Crazy TT Tweak?

Has anyone tried replacing their rubber turntable motor belt with dental floss? Does this actually work?

If you have, what did you use?
Many people have tried that, and other materials too. The topic of TT belt materials has been discussed here quite often.

While results will vary from rig to rig, mostly depending on the qualities of the motor, materials like the one you suggested do tend to perform better than rubber. To understand why you need to understand what makes this application so challenging.

The belt's role (ideally) is to provide linear transmission of rotational speed from the motor to the platter in the face of a continuously varying load. Stylus drag is always trying to slow the platter, but at unpredictable rates due to the unpredictability of groove modulations. It's the belt's job to link the platter to the motor's more stable rotational speed and prevent variable decelerations and reaccelerations, which slur the music in time.

To provide the most effective linkage a belt material requires two material attributes:

1. Lack of elasticity (which is why rubber is such a poor choice of materials for this purpose). Elasticity anywhere in a power transmission system necessarily produces deceleration when loads increase, followed by acceleration when the load is reduced. Musically, this means dulled or slowed leading edges, reduced peak amplitudes and slurring of trailing edge harmonics.

2. Sufficient friction to prevent slippage between belt and motor capstan (or platter) when transients try to slow the platter. Slippage in a power transmission system causes rapid, though short-lived decelerations when the load presented to a material interface exceeds the ability of the interface to maintain stable contact. Musically this means slowed transients and reduced peak amplitudes, followed by a return to normal speed when the load drops back enough for the two materials to regain good contact.

Dental floss, fishing line and similar materials address #1 so much better than elastic materials that they will normally provide real sonic improvements. However, due to their small contact surface they can fail to meet requirement #2 in some cases. The larger the diameter of your motor capstan and the less slippery its surface, the less likely slippage becomes, so final results will be TT-dependent, as I said above.

When switching to more linear belt materials from elastic ones, you learn that motor distancing and levelling become progressively more critical. I suspect this is the reason mainstream TT manufacturers settle for rubber(y) belts. It makes motor placement both easy and non-critical, since any inaccuracies are accommodated by the stretchiness of the belt. This ease of use makes for happier customers, at least until they hear a rig with a more linear drive system.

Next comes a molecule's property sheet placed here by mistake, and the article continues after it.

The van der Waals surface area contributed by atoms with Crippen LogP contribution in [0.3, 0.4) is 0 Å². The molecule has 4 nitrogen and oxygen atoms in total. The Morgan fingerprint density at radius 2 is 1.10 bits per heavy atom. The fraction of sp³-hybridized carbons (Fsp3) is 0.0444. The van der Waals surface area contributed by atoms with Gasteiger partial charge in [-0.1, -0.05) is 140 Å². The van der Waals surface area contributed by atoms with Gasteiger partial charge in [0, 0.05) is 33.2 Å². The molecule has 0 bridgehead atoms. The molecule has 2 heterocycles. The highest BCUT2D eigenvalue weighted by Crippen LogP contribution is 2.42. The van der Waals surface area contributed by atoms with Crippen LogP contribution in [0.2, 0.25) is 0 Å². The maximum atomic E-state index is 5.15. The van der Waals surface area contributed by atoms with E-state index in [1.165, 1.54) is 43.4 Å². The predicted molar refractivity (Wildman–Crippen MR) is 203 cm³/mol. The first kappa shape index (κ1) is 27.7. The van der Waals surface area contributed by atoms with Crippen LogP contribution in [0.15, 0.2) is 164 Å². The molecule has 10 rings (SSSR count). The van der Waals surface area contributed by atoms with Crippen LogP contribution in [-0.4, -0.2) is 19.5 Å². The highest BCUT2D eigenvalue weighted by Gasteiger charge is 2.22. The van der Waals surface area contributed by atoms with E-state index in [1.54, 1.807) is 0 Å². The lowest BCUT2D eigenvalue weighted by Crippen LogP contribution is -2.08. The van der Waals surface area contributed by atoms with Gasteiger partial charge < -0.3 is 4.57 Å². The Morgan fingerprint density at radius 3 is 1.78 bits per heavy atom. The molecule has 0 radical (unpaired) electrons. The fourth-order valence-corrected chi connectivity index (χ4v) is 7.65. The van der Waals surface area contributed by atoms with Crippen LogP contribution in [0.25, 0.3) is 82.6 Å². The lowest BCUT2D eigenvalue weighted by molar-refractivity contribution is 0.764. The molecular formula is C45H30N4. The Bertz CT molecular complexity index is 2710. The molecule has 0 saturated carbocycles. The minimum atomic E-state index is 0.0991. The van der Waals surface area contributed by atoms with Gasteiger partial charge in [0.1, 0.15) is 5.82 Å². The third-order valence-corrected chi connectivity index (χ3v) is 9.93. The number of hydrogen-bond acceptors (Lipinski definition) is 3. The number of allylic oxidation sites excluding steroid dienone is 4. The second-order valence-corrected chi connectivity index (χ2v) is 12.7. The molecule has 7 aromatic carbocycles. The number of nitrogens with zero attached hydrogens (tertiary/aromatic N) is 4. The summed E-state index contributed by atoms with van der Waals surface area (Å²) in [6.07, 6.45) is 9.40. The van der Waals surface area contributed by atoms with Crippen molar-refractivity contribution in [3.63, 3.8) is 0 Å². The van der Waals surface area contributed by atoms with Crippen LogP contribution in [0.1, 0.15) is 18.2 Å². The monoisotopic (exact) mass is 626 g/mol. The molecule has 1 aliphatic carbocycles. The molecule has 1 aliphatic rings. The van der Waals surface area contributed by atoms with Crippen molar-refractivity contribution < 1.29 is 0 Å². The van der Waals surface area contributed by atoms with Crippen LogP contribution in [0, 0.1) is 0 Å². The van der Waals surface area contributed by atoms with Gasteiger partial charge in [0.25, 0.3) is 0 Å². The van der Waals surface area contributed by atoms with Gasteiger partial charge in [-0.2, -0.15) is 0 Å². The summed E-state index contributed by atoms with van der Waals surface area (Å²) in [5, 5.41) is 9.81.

Owners of Galibier, Redpoint and Teres tables have experimented with dozens of belt materials (as a group). The current belt material of choice for these tables (which use very low noise, low cogging motors) is a form of 1/2" wide mylar tape. Mylar is inelastic, so it meets requirement #1 exceptionally well. Requirement #2 is trickier. Mylar is typically quite smooth, as smooth as high quality glass, so avoiding slippage is the biggest challenge. This is met partly by choosing the optimal thickness of mylar and partly by choosing a specialized mylar product with a slightly rough surface on the working side. The results are audibly superior to any table using a rubber belt.

I encourage you to experiment with dental floss or fishing line or - if your TT and motor can accommodate it - 1/4" or 1/2" wide mylar. You'll certainly hear differences, and you'll educate your ears and improve your understanding of how a TT works in the critical area of speed control.
I tried it on my direct drive turntable and it didn't help a bit.

Maybe you didn't use it right. I bet regular flossing would keep your motor windings clean!

I'd be with you if someone made a DD table which:
- ran as quiet as my 320,
- drained intra-vinyl resonances as well and,
- had motor cogging too low to be audible despite DD's 1:1 reduction ratio...

Oops, someone does. When I find a spare $12K I'll call Chris Brady and check out a Certus.
For lesser budgets, its a choice between the speed stability of DD and the quiet background of a high mass BD. With much care, as boringly detailed above, a $4-6K BD can be tweaked to approach the speed stability of a $2K DD, while providing quiet backgrounds that no DD below $10K can match.

As usual, its about picking your poison.